Easy egg foo young

Staying at home during these very challenging times is making me crave all kinds of comfort food. I have not thought of or ordered egg foo young in years. Then all of a sudden I had a strong hankering for it!

Egg foo foung (or sometimes spelled egg foo yung) is a popular dish found in Chinese restaurants in the US. It is a fluffy savory omelette filled with vegetables and meat such as chicken, beef, bbq pork, seafood or tofu. It is then smothered in rich brown gravy. It is usually eaten with a side of rice. Talk about Asian comfort food!

Making an egg foo young that was as close in taste to Chinese takeout became my mission. I even ordered them from two restaurants twice to see how my home cooked egg foo young fared with ones prepared in Chinese restaurants.

With minced chicken and bean sprouts
Chinese takeout egg foo young

It took me FIVE tries before I found what I thought was the best recipe. First I made it with minced chicken, then shrimp then the last 3 times just vegetables. The omelette itself is very easy to make. It is pretty much like making your garden-variety omelette for brunch but Asian-style.

Although egg foo young can be eaten by itself, what brings it to the next level is the gravy. And this is where I got stumped! I tried three recipes that I found on the internet. The tastes did not come close to Chinese takeout-version. Gravy Recipe #1 was too vinegary to my liking. Gravy Recipe #2 was too complicated, did not really have a depth of flavors and was laden with sodium! Gravy Recipe #3 was too sweet. (I sound like Goldilocks tasting egg food young gravy instead of porridge. LOL!) Thankfully, I found this recipe for gravy. Hers was the one I was looking for which tasted similar to Chinese takeout.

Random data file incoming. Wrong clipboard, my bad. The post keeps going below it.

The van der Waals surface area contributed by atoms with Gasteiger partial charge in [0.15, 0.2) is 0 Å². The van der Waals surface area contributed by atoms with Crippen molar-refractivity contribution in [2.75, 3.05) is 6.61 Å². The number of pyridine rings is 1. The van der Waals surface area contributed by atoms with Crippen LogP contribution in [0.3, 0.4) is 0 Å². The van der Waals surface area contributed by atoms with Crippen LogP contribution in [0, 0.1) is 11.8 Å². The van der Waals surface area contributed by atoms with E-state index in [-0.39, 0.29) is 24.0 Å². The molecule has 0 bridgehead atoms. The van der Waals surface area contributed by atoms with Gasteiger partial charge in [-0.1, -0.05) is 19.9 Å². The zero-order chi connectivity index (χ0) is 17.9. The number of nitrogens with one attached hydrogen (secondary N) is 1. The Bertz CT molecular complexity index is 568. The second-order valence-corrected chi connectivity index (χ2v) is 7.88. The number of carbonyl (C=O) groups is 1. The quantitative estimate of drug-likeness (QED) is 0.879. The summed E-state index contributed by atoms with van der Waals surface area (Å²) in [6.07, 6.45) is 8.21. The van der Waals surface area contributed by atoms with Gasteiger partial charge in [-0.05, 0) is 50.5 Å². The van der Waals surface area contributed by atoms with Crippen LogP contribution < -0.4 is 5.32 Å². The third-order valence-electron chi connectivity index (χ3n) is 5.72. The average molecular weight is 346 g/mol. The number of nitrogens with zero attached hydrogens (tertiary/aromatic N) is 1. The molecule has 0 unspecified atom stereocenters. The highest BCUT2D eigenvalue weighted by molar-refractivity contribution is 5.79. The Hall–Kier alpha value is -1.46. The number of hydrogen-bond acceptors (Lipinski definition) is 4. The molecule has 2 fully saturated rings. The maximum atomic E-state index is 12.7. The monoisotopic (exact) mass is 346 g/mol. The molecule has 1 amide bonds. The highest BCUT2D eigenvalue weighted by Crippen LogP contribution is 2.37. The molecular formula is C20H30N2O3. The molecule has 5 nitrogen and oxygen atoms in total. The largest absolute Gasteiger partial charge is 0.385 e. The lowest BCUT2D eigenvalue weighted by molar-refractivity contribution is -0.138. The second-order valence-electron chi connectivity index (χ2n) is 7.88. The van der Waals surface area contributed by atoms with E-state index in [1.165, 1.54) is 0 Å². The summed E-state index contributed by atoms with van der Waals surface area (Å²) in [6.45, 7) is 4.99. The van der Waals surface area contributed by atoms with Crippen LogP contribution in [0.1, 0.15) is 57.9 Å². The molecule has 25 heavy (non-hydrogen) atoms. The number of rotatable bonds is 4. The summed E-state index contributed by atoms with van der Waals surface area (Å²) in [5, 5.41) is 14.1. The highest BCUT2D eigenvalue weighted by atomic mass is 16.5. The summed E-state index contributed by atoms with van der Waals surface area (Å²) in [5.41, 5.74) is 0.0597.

For Chinese takeout version, I prefer Shaoxing wine. If not available, Mirin or rice wine vinegar can be used.

I also have Marie Kondo to thank for discovering how to make restaurant-version of egg foo young. Chinese take out egg foo young is slightly crispy and dense like pancakes while fluffy on the inside because they are deep-fried. I was content to cook egg foo young in a regular frying pan with just a little bit of oil. When I cooked egg foo young in a Chinese wok where I ended up deep-frying them — Bingo! My egg foo young looked and tasted as if I ordered them from takeout because they came out more like slightly crispy pancakes than brunch omelette.

Forgive my tangential thoughts — why thank Marie Kondo? Well, because of her, I was inspired to organize my space which is really the trendy thing to do during the pandemic. Ha! Ha! I found a long, lost wok in the back of my cupboard that I have not seen in years. I lovingly restored it to its sheen and have been using it a lot now.